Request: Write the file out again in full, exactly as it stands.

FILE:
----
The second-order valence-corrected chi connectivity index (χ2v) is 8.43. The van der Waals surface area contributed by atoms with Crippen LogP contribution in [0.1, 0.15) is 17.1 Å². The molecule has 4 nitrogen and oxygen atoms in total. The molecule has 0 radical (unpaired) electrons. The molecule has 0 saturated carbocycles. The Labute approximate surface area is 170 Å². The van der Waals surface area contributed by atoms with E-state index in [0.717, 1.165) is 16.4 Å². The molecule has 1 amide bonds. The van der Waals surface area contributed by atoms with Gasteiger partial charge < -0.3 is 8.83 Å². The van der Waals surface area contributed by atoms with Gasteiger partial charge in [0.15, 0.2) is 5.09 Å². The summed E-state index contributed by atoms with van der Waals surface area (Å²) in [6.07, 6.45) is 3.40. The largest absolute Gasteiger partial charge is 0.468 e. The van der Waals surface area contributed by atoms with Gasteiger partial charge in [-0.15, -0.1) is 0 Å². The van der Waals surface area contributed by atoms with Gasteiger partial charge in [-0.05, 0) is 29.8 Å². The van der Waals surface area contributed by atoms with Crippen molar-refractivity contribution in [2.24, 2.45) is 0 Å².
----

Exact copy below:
The second-order valence-corrected chi connectivity index (χ2v) is 8.43. The van der Waals surface area contributed by atoms with Crippen LogP contribution in [0.1, 0.15) is 17.1 Å². The molecule has 4 nitrogen and oxygen atoms in total. The molecule has 0 radical (unpaired) electrons. The molecule has 0 saturated carbocycles. The Labute approximate surface area is 170 Å². The van der Waals surface area contributed by atoms with E-state index in [0.717, 1.165) is 16.4 Å². The molecule has 1 amide bonds. The van der Waals surface area contributed by atoms with Gasteiger partial charge < -0.3 is 8.83 Å². The van der Waals surface area contributed by atoms with Gasteiger partial charge in [0.15, 0.2) is 5.09 Å². The summed E-state index contributed by atoms with van der Waals surface area (Å²) in [6.07, 6.45) is 3.40. The largest absolute Gasteiger partial charge is 0.468 e. The van der Waals surface area contributed by atoms with Gasteiger partial charge in [-0.15, -0.1) is 0 Å². The van der Waals surface area contributed by atoms with Gasteiger partial charge in [-0.05, 0) is 29.8 Å². The van der Waals surface area contributed by atoms with Crippen molar-refractivity contribution in [2.24, 2.45) is 0 Å².